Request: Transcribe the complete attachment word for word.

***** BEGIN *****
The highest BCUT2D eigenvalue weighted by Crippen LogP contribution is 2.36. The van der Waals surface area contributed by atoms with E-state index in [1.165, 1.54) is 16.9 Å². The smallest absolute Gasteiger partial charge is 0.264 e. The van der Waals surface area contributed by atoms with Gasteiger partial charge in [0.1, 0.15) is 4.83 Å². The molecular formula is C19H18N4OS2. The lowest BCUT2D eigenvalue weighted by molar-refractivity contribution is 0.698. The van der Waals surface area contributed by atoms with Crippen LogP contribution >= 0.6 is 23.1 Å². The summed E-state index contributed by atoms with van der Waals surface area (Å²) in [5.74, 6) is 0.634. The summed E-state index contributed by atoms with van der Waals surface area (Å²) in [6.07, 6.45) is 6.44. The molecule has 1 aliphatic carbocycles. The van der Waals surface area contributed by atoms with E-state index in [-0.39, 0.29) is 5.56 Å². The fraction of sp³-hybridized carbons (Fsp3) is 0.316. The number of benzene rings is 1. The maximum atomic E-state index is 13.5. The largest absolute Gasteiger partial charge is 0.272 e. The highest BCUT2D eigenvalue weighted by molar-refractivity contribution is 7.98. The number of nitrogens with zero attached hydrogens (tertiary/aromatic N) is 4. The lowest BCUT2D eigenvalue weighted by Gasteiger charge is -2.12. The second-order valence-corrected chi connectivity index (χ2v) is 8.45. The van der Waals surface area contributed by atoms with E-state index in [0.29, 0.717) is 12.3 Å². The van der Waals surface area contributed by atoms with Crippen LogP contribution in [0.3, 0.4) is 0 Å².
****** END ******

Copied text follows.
The highest BCUT2D eigenvalue weighted by Crippen LogP contribution is 2.36. The van der Waals surface area contributed by atoms with E-state index in [1.165, 1.54) is 16.9 Å². The smallest absolute Gasteiger partial charge is 0.264 e. The van der Waals surface area contributed by atoms with Gasteiger partial charge in [0.1, 0.15) is 4.83 Å². The molecular formula is C19H18N4OS2. The lowest BCUT2D eigenvalue weighted by molar-refractivity contribution is 0.698. The van der Waals surface area contributed by atoms with Crippen LogP contribution >= 0.6 is 23.1 Å². The summed E-state index contributed by atoms with van der Waals surface area (Å²) in [5.74, 6) is 0.634. The summed E-state index contributed by atoms with van der Waals surface area (Å²) in [6.07, 6.45) is 6.44. The molecule has 1 aliphatic carbocycles. The van der Waals surface area contributed by atoms with E-state index in [-0.39, 0.29) is 5.56 Å². The fraction of sp³-hybridized carbons (Fsp3) is 0.316. The number of benzene rings is 1. The maximum atomic E-state index is 13.5. The largest absolute Gasteiger partial charge is 0.272 e. The highest BCUT2D eigenvalue weighted by molar-refractivity contribution is 7.98. The number of nitrogens with zero attached hydrogens (tertiary/aromatic N) is 4. The lowest BCUT2D eigenvalue weighted by Gasteiger charge is -2.12. The second-order valence-corrected chi connectivity index (χ2v) is 8.45. The van der Waals surface area contributed by atoms with E-state index in [0.29, 0.717) is 12.3 Å². The van der Waals surface area contributed by atoms with Crippen LogP contribution in [0.3, 0.4) is 0 Å².